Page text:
That's, you know, customization and at the end of the day, you know, it ends up getting unwound, you know, it's because it's not, you know, it's not best practice and it's not, you know, allowing the company to move forward. So those are, those were some of the reasons. And then, you know, the, the other thing is, was, you know, folks unable or not empowered to make the right design decisions. So team members, you know, design, making design decisions that were then unwound by executives, you know, down the road. So those were some. 

Lori Boyer 21:28 

Okay. So that brings into, yeah, that is so insightful and very, very helpful in terms of number one, sometimes we think we want change, but all we're really trying to do is have the exact same, you know, we don't like things to always change.

We're comfortable with the status quo. So get that right out of your mind, you guys, if that's what you're wanting to do, you know, change means change. It's a little uncomfortable. But also that executive leadership role. So let's talk a little bit more about that because that was one of your hot takes at the beginning.

Obviously, you know, I liked how you said that the employees weren't empowered to be able to do maybe what they needed to do and that that executive role, let's talk a little bit more about that. Can you share kind of what this executive person needs to have in their mental arsenal? What do they need to go into this prepared to know and do? 

Nancy Seaboldt 22:24 

Yeah, we make the tough calls sometimes, you know, and that's, you know, really being the ultimate decision maker. You know, not every team member is going to agree, you know, one department may want to do something one way. Another department has another requirement and they may not, you know align. 

And as the executive sponsor, you know, we really, the project team would really rely on that person to help make the final call. And not, you know, and have it be a, you know, a well-informed decision, obviously, and something that will work go forward. But really be the guide for, for the entire team and be able to cross the organization in terms of, you know, making decisions, understanding how business processes work and helping with the change management around that.

Lori Boyer 23:15

Okay. So which do you see is a more common challenge for this role. That A, they kind of leave it up to the departments to battle it out. They don't make the call. As you said, one of their jobs is to make the call. Or do you see more often that maybe they just make the call? But don't get buy-in from the team that didn't get and the call the way they wanted.

Nancy Seaboldt 23:38 

Yeah. And that's where you end up getting design decisions getting, you know, re re looked at and unwound if that doesn't happen. So it's really not just making the call, but making the parties involved understand what the call is and why it is what it is and ensuring that, you know, there's adoption go forward. So I think that that's a good call out Lori.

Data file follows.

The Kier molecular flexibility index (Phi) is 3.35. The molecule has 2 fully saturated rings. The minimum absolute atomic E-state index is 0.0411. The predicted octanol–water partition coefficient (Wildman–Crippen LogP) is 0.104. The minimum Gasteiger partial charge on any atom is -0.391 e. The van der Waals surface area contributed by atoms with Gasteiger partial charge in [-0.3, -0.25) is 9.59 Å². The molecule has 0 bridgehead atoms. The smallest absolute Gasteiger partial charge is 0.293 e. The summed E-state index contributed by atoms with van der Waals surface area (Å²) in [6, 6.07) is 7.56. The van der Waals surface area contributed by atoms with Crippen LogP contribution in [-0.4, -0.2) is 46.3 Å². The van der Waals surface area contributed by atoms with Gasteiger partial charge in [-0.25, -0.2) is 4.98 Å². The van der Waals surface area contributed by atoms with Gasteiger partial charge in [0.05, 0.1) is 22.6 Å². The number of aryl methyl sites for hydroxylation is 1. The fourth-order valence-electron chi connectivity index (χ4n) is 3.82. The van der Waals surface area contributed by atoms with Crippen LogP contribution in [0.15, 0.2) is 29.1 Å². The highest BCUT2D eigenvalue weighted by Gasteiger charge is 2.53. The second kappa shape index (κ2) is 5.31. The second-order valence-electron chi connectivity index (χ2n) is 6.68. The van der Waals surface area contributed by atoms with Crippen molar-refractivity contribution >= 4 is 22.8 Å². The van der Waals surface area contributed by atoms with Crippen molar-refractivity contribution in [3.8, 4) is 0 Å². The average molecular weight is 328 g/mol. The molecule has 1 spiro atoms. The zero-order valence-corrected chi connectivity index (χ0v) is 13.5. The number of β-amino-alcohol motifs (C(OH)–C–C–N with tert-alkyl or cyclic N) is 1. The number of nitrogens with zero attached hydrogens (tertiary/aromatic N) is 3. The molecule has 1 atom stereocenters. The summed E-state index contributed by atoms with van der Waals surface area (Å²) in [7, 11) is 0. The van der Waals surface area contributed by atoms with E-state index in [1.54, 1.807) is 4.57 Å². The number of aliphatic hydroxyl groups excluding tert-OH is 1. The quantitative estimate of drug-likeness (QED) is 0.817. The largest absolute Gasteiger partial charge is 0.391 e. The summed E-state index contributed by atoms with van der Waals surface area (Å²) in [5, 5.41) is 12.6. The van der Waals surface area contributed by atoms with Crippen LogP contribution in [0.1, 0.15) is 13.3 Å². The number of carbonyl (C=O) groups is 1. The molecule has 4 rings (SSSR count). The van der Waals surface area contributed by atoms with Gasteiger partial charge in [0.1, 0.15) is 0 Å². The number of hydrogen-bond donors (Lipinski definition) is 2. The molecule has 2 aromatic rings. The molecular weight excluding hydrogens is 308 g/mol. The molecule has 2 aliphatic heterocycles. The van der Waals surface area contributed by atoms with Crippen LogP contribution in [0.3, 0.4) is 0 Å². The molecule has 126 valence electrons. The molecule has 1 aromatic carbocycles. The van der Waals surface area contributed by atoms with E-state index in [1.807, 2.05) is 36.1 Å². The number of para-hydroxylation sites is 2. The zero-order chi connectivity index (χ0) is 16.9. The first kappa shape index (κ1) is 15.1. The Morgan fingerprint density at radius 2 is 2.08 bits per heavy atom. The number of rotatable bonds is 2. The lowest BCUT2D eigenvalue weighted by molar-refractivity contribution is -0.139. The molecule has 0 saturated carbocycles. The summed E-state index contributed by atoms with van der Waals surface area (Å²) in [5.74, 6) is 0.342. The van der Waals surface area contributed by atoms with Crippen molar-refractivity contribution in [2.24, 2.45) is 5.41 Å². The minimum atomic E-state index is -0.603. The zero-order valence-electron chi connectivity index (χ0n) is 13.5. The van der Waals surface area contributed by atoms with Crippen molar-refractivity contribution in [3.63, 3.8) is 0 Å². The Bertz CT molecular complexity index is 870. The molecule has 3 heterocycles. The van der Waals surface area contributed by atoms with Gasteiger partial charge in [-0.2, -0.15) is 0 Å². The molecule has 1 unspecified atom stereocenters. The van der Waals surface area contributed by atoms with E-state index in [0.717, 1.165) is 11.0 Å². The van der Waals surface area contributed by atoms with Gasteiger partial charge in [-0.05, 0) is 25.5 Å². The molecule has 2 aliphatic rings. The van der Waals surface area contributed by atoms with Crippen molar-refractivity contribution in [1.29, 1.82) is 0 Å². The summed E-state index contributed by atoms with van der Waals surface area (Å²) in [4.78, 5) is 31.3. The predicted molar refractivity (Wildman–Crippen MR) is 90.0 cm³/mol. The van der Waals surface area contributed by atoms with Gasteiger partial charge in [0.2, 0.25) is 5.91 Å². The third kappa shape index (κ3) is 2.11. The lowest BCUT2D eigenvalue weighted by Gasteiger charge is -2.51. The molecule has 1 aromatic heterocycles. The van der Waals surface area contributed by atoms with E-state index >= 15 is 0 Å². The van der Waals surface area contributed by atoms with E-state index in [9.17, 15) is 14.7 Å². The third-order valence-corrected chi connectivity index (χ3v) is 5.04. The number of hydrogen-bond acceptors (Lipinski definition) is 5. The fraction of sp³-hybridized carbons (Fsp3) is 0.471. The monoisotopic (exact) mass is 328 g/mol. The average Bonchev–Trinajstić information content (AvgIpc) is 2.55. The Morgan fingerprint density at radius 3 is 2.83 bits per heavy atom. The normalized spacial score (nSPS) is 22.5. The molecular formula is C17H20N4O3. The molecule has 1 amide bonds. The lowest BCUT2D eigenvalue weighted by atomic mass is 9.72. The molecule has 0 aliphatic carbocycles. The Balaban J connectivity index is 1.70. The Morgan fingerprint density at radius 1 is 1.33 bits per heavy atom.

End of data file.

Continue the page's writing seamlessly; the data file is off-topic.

Lori Boyer 24:03 

Awesome. So let's talk about strategies you're implementing. What are some of the key strategies then? We talked a little bit about some of these challenges that some organizations had. Three plus years, I mean, that just gives us all shivers. But what are the, let's avoid that, right? So, what are some key strategies to make sure that we've got a smooth implementation? 

Nancy Seaboldt 24:24 

Well, I think anticipate bumps. So, you know, there's going to be bumps along the way. And you've got to level set expectations on that. And then, you know, having a plan in place to address those. So, just, you know, keeping, keeping the eye, keeping your eye on that and making sure that you know, everyone is informed.

So communication, you know, during the project at all times is really important across the organization so that there's no surprises at the end. So no one's feeling left out, even if they're not part of the project team, you know, they know this change is coming and then, you know, you're expanding who's involved when process design is happening so that everyone's engaged.

Lori Boyer 25:06 

Okay. So are there, you know, since we have kind of a wide range of timing for implementation and whatnot, are there KPIs or metrics, you know, things that people should look at to make sure you're staying on track that while, you know, you've anticipated for this bump in the road, you know, that you haven't hit a mountain, hit a wall or something.

Nancy Seaboldt 25:26 

Yeah. So the KPIs are really different, you know, for each organization. But from a project standpoint, I mean obviously you're, you know, you're, you're, you're measuring to the project plan. You know, you, you do, you know, you develop these milestones along the way. You know, I know companies approach projects differently, whether it's a waterfall or an agile method, but regardless, there needs to be some key milestones so that there's, you know, alignment on design, you know, functional design. How is the system going to be configured to work go forward. And then you have, you know specific checkpoints along the way that you're, you're measuring yourself to. And that's, that's really where the project manager comes into play is making sure you're hitting those, you know, those checkpoints.

And if and when you go off track, which is going to happen because, you know things happen whether it be business or, you know, team or, you know, technical challenges or stuff that's going to happen along the way. So that project manager's role is to really, you know, make sure those things are identified, escalated where needed, you know, where needed, and, you know, the obstacles are overcome so that the team can move forward.